Graphical Construction Glossary >> Tools. >> Hand Tools >> Marking Gauge

Marking Gauge
In woodworking: A hand tool made out of mainly wood to mark or score lines parallel to an edge or face.

joiner's marking guage

The gauge is used for making a single line parallel to an edge, but it does a lot more than simply that.

It can be used to find the center of the width of a piece of timber, by trial and error marking gently from each face until until the two marks are the same. An example of this is using it to find the center of a door edge for drilling lock holes.

Often misunderstood by people who prefer to use pencil marks is the fact that a quite deep gauge mark can be used as a positive way of locating a chisel for cutting. An example is the use of a gauge to mark hinge recesses when hanging doors.

In use the approximate position is set and the thumbscrew is nipped up just enough to grip. Fine adjustments are made by lightly tapping either the top or bottom of the beam on a hard object. When the setting is correct the the screw is tightened firmly.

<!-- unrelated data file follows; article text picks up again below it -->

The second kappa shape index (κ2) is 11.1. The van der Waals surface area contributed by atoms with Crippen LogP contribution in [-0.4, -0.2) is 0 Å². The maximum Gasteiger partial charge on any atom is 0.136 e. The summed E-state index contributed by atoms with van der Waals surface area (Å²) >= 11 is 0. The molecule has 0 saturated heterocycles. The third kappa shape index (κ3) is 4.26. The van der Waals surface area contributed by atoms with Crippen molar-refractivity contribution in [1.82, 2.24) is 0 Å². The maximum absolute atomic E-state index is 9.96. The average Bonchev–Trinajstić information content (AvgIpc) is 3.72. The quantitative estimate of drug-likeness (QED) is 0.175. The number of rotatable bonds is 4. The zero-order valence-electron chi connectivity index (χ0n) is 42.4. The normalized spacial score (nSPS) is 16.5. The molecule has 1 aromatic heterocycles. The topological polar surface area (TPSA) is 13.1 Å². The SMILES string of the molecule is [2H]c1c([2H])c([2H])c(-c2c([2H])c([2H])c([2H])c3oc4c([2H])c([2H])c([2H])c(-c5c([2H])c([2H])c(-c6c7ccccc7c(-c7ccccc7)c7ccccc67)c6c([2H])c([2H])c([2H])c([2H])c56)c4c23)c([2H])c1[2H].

These gauges are often used for making quite deep "Vee" shaped grooves. An example is a quirk on the stile of a double door where the two leaves are rebated together.

  • A good deep gauge line is made at the edge of the style.
  • Then a sharp rebate plane is used to take a fine shaving off each side of the gauged line.
  • This is repeated until the required depth is needed.
A wooden and a steel marking gauge
A wooden and a steel marking gauge.
Photo thanks to Wikimedia Commons, User: Luigizanasi

The metal gauge above is a variation on a theme. The idea is (I think) that it is supposed to be more versatile and easier to use than the old wooden ones. I've held one in a store and not been overly impressed. Just couldn't see any advantage in it myself. Sure it won't dry out and shrink and it will not wear as much but I still prefer the feel of wood.

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